An expired visa causes problems during the best of times. In the current national crisis, those problems can produce even more stress. An expired work visa in during this current immigration ban can completely uproot your life.
The ban on immigrants who present a labor market risk following the coronavirus outbreak has just been extended through 2021. This means that even if your visa was previously going to last through the ban, it may no longer make it through.
Understanding what to do if that happens will help you get through the immigration ban while remaining in the U.S.
How to Understand Your Dates
There are two important dates for the end of your visa: the expiration date and the I-94 departure date. The expiration date on your visa is the last date you are permitted to enter the U.S. The I-94 date is the last date you are allowed to remain inside the U.S.
Just because the date on your original visa has passed does not mean your visa has necessarily expired. If you are confused about your visa status, you should always reach out to a legal representative to clarify your situation.
Staying in the US after that date is considered a crime unless you:
- Are under the age of 18
- Have a pending genuine asylum application on file
- Are a beneficiary of the Family Unity program
- Have a pending application for a green card, extension of status, or change of status
- Have temporary protected status, deferred enforced departure, or deferred action.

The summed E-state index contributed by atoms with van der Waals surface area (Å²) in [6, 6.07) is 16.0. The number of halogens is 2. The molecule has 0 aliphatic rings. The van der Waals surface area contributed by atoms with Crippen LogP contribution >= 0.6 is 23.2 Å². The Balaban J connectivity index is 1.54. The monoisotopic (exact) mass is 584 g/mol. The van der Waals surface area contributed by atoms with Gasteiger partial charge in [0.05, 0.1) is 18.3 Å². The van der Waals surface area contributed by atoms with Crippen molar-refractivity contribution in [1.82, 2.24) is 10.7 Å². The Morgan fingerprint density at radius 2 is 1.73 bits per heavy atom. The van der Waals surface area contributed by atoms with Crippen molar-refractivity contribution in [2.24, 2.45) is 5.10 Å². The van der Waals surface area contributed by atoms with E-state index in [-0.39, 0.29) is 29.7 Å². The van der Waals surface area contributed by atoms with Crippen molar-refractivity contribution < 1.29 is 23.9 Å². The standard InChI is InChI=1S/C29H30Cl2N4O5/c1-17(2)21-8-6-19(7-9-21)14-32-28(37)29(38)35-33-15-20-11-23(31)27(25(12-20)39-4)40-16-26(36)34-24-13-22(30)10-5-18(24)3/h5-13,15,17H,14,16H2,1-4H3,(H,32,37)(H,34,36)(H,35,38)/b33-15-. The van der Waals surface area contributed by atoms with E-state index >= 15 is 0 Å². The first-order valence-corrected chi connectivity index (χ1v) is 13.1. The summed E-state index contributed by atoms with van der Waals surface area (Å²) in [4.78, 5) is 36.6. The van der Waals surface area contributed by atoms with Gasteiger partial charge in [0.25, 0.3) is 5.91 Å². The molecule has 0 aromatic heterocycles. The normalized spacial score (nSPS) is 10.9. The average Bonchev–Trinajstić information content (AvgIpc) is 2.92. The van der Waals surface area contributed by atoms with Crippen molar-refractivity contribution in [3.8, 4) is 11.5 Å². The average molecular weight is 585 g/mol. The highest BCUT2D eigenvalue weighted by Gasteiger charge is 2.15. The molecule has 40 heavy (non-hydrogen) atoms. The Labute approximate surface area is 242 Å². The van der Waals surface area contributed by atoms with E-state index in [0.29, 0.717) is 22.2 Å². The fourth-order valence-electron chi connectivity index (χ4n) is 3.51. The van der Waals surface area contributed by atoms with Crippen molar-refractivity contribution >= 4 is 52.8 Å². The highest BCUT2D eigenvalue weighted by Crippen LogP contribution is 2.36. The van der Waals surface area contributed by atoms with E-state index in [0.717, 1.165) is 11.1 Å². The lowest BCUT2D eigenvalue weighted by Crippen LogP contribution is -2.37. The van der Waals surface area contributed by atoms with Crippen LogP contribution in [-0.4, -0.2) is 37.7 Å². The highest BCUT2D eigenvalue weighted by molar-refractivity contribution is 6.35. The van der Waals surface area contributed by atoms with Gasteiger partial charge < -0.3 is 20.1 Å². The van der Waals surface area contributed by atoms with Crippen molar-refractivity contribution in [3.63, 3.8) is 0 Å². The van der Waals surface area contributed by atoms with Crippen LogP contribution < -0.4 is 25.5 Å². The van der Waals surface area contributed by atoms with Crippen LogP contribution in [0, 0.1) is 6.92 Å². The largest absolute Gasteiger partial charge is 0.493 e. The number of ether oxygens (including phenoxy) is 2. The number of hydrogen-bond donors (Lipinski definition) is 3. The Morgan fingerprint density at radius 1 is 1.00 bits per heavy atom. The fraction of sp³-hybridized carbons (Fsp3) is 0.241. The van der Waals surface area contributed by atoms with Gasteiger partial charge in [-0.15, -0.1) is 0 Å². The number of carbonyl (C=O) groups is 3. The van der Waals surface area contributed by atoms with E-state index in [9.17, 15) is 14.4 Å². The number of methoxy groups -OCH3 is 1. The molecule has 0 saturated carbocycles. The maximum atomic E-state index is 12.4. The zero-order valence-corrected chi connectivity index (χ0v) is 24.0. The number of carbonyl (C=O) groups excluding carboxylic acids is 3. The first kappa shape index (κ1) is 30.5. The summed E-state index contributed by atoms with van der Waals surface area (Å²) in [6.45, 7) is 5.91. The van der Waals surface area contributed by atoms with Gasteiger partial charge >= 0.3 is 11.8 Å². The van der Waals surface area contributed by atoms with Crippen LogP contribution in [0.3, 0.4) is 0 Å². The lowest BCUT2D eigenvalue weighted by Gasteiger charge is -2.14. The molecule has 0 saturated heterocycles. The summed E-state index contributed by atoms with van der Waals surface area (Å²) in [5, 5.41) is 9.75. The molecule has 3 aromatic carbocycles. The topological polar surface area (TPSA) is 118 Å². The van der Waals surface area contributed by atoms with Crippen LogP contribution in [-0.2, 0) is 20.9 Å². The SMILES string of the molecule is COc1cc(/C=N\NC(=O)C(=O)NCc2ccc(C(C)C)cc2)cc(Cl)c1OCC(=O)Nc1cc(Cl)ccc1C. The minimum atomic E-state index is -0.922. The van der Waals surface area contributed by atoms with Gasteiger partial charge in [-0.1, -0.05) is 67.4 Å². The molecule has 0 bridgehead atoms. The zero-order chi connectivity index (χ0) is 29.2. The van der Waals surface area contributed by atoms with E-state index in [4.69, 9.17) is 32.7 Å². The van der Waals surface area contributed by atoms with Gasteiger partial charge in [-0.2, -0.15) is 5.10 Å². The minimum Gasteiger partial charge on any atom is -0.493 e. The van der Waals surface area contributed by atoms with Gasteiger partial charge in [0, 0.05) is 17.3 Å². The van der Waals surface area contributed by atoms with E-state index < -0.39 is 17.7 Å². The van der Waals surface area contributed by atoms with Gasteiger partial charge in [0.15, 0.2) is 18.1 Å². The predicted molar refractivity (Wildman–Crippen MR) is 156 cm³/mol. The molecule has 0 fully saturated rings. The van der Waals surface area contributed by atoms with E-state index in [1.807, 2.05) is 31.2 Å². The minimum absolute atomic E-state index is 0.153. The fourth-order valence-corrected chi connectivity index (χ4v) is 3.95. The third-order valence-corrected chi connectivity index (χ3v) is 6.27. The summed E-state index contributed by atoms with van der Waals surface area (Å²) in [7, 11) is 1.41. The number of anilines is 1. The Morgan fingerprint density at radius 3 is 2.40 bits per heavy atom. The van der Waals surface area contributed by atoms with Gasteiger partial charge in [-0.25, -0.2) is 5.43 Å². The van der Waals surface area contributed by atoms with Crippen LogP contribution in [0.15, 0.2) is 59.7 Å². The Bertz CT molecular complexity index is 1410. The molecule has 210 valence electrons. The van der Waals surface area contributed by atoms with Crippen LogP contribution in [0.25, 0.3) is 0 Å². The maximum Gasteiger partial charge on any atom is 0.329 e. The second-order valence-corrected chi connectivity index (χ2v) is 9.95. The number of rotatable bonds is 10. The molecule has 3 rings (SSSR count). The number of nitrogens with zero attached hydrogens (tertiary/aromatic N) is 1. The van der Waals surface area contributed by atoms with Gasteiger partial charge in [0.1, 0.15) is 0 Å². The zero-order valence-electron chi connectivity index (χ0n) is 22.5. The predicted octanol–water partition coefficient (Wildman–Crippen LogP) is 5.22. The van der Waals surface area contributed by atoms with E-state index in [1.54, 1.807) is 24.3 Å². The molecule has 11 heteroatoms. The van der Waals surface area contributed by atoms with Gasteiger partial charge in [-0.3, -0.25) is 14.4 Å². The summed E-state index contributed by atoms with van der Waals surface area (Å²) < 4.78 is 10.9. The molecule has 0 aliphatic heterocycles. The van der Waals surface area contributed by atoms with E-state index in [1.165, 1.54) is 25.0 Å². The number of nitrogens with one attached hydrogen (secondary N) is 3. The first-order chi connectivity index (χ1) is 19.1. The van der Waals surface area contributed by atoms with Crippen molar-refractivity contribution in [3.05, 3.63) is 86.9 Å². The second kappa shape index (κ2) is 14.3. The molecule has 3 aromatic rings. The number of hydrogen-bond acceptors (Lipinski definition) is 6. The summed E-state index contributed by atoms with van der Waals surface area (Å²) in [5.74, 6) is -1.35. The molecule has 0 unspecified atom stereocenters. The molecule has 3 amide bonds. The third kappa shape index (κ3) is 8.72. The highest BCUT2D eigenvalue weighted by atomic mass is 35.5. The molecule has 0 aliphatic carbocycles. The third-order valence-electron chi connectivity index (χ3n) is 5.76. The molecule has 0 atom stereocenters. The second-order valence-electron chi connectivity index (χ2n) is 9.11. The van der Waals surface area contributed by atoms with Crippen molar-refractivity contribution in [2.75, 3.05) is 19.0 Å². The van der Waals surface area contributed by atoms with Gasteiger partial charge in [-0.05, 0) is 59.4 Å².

Consequences of Remaining on an Expired Visa
The consequences of overstaying depends on how long you have overstayed. In order to identify the consequences, you need to count forward from the day of departure on your I-94 to present.
Consequences depend on whether you’ve overstayed your visa by less or more than 180 days.
If you have been in the U.S. for less than 180 days past your departure date, you are still eligible to apply for a new visa or even a green card. However, you will no longer be eligible for the US Visa Waiver program.
On the other hand, if you overstay your visa by more than 180 days, you face more significant penalties. You can face the risk of being forcibly removed from the country.
Furthermore, if you are identified as having overstayed for more than a year, you may be barred from re-entering the country for a decade. If you are forcibly removed from the country for a visa overstay, you may be barred from ever re-entering the US.
What to Do If Your Visa Expires
If your visa expires during your time in the U.S., your first step should be to get legal representation. Working with a legal representative is critical to keeping your legal status while remaining in the U.S.
A qualified attorney can help you confirm your current status and help you maintain your residence in the U.S. In particular, they may be able to help you work on applying for a new legal status such as a green card or another visa. They can also help you work to avoid the expiration of your visa in the first place.
Our attorneys have experience in working through immigration issues of all types, so they have the knowledge to help you get through this confusing time.